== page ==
Wired has an article by Bruce Schneier on the topic of surveillance and privacy. He makes the argument that NSA spying is tyranny and that privacy is such a basic human need that the framers of the Constitution & Bill of Rights didn’t think there would be a need to spell it out beyond the language of the 4th amendment.
Cardinal Richelieu understood the value of surveillance when he famously said, “If one would give me six lines written by the hand of the most honest man, I would find something in them to have him hanged.” Watch someone long enough, and you’ll find something to arrest — or just blackmail — with. Privacy is important because without it, surveillance information will be abused: to peep, to sell to marketers and to spy on political enemies — whoever they happen to be at the time.
Privacy protects us from abuses by those in power, even if we’re doing nothing wrong at the time of surveillance.
We do nothing wrong when we make love or go to the bathroom. We are not deliberately hiding anything when we seek out private places for reflection or conversation. We keep private journals, sing in the privacy of the shower, and write letters to secret lovers and then burn them. Privacy is a basic human need.
A future in which privacy would face constant assault was so alien to the framers of the Constitution that it never occurred to them to call out privacy as an explicit right. Privacy was inherent to the nobility of their being and their cause. Of course being watched in your own home was unreasonable. Watching at all was an act so unseemly as to be inconceivable among gentlemen in their day. You watched convicted criminals, not free citizens. You ruled your own home. It’s intrinsic to the concept of liberty.
I want to be the master of my domain, but it appears that George Bush would prefer to be master of my domain (and his). Isn’t it ironic that a guy who is supposedly so concerned with the plight of those poor, downtrodden Iraqis, is quickly – nay, desperately - building a fascist state far more frightening and controlling than anything Saddam ever had? How strange. It’s almost as if every justification for invading Iraq was a lie. But that couldn’t be true? The mainstream media still treats him like a president, worshipfully talking about his every decision as if it was delivered from on high. Certainly they would treat him like that if it turned out he was a tyrannical psychopath bent on world domination through control of oil supply (and oil routes). Unless the media is in on the plan….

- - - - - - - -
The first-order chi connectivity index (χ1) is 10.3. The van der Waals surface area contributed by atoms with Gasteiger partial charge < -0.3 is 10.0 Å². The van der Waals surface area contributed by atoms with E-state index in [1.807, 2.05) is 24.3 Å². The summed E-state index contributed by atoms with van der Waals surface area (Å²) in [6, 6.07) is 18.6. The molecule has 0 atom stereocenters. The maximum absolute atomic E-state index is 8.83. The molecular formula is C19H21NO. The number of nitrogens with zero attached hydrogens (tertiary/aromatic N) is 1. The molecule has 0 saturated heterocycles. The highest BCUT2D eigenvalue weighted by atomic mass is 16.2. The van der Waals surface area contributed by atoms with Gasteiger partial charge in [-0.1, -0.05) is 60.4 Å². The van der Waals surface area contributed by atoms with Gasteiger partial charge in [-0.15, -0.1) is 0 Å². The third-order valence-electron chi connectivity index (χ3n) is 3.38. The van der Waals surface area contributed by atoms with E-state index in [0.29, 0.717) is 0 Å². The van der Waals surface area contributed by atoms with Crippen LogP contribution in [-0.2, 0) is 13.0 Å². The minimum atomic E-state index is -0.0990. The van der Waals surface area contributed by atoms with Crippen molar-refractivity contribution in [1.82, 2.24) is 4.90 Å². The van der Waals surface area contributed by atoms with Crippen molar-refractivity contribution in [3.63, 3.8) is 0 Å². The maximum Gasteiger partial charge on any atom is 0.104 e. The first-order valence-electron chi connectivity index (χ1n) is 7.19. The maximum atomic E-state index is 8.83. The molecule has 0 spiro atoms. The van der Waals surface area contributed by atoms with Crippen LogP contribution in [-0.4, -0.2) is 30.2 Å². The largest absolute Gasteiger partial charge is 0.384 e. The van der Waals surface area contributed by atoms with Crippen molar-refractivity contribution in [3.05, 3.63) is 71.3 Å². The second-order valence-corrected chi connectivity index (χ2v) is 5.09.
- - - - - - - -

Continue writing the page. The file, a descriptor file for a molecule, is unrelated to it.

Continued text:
This is the loss of freedom we face when our privacy is taken from us. This is life in former East Germany, or life in Saddam Hussein’s Iraq. And it’s our future as we allow an ever-intrusive eye into our personal, private lives.
Too many wrongly characterize the debate as “security versus privacy.” The real choice is liberty versus control. Tyranny, whether it arises under threat of foreign physical attack or under constant domestic authoritative scrutiny, is still tyranny. Liberty requires security without intrusion, security plus privacy. Widespread police surveillance is the very definition of a police state. And that’s why we should champion privacy even when we have nothing to hide.
Yes, he basically called Bush as bad as Saddam. While that may not be the case (yet), it’s not for lack of trying. Don’t fool yourself into thinking Bush shares the democratic ideals that he so often claims to defend. No, Bush is a fascist to his core, just like Saddam. There’s no rule that says that just because you were born in America that you automatically believe in freedom and democracy. Everyone believes in freedom…for themselves. Whether they believe in freedom for everyone else is a completely different question. Bush’s NSA spying plan is a slap in the face of 300 million Americans and the ideals of Libery, Freedom and Democracy for which thousands of men and women have died throughout American history. He has made a mockery of our democratic traditions while relentlessly expanding the power of the presidency by making Congress nothing more than a rubber stamp parliament. He’s let his corporate buddies run wild, with lobbyists writing laws and lawmakers not even reading them before voting in favor of them. He’s launched wars of conquest and invasion. He’s started spying programs that violate the letter and the spirit of the Constitution. This man is a menace. He should be impeached immediately, and imprisoned thereafter.
Such a man deserves death for his crimes. There are others, you know. We’ve only scratched the surface of this administration’s malfeasance.